Friday, July 4, 2014

Astrophotography Again

The curse of the big telescope rebuild has apparently worn off.  We had a pretty clear night, and I was able to take some pictures.  Keep in mind that I still don't have an equatorial tracking platform for Big Bertha yet, so I am limited to very short exposures.  Complicating matters, the wind started to whip up part way through the evening so even short exposures were not doing well.  This was prime focus, ISO 100, 1/60th of second (with a bit of processing through GIMP 2):

These were taken using eyepiece projection with an 18mm orthoscopic eyepiece at ISO 1600, 1/60th of a second:

I tried some more photographs with 9mm eyepiece projection, but by then the wind was gusting enough that even 1/60th of second wouldn't do the job, and besides, that takes a lot longer than 1/60th of a second with that much magnification.

By the time Saturn was clearly visible, the wind situation had become quite a bit more difficult.  At prime focus, Saturn is tiny.  This was 1/350th second, ISO 1600, and tightly cropped to get anything at all.  It really doesn't do justice to how it looks through the eyepiece:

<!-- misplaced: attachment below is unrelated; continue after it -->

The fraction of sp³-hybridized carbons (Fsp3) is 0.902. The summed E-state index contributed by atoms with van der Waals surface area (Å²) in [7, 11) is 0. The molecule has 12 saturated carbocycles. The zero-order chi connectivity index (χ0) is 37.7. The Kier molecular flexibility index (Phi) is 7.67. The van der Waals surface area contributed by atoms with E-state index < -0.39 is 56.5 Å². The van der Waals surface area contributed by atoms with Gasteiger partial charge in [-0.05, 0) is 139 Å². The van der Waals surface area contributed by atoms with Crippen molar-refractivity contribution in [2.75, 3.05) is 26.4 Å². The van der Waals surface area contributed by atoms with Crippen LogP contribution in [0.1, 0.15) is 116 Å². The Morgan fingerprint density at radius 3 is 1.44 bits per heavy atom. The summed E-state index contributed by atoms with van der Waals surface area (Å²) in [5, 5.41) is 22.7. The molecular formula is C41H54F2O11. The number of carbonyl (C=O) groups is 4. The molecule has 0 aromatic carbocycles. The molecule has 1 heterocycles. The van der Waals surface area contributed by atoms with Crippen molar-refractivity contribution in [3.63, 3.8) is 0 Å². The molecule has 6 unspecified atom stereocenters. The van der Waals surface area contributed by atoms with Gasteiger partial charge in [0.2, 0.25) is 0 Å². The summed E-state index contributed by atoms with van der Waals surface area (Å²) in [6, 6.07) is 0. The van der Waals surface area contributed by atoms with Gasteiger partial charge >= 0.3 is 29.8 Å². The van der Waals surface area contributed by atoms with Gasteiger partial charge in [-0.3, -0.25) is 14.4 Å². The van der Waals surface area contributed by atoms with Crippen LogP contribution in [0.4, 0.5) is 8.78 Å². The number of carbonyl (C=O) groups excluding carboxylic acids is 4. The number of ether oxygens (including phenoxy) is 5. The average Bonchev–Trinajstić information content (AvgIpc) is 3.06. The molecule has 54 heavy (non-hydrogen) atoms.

Here it is with 18mm eyepiece projection, 1/30th of a second, ISO 1600, not quite as tightly cropped:

I probably needed more like 1/60th exposure to get details, instead of a blur.


Jim Dunmyer said...

In the 3rd picture, there's a sizable crater at about the 7:00 position, not quite half-way between the center and edge of the frame. Just for reference, do you have any idea how big that thing is, in "miles across"?

Clayton Cramer said...

I'm guessing that the overall picture is about 250 miles from top to bottom.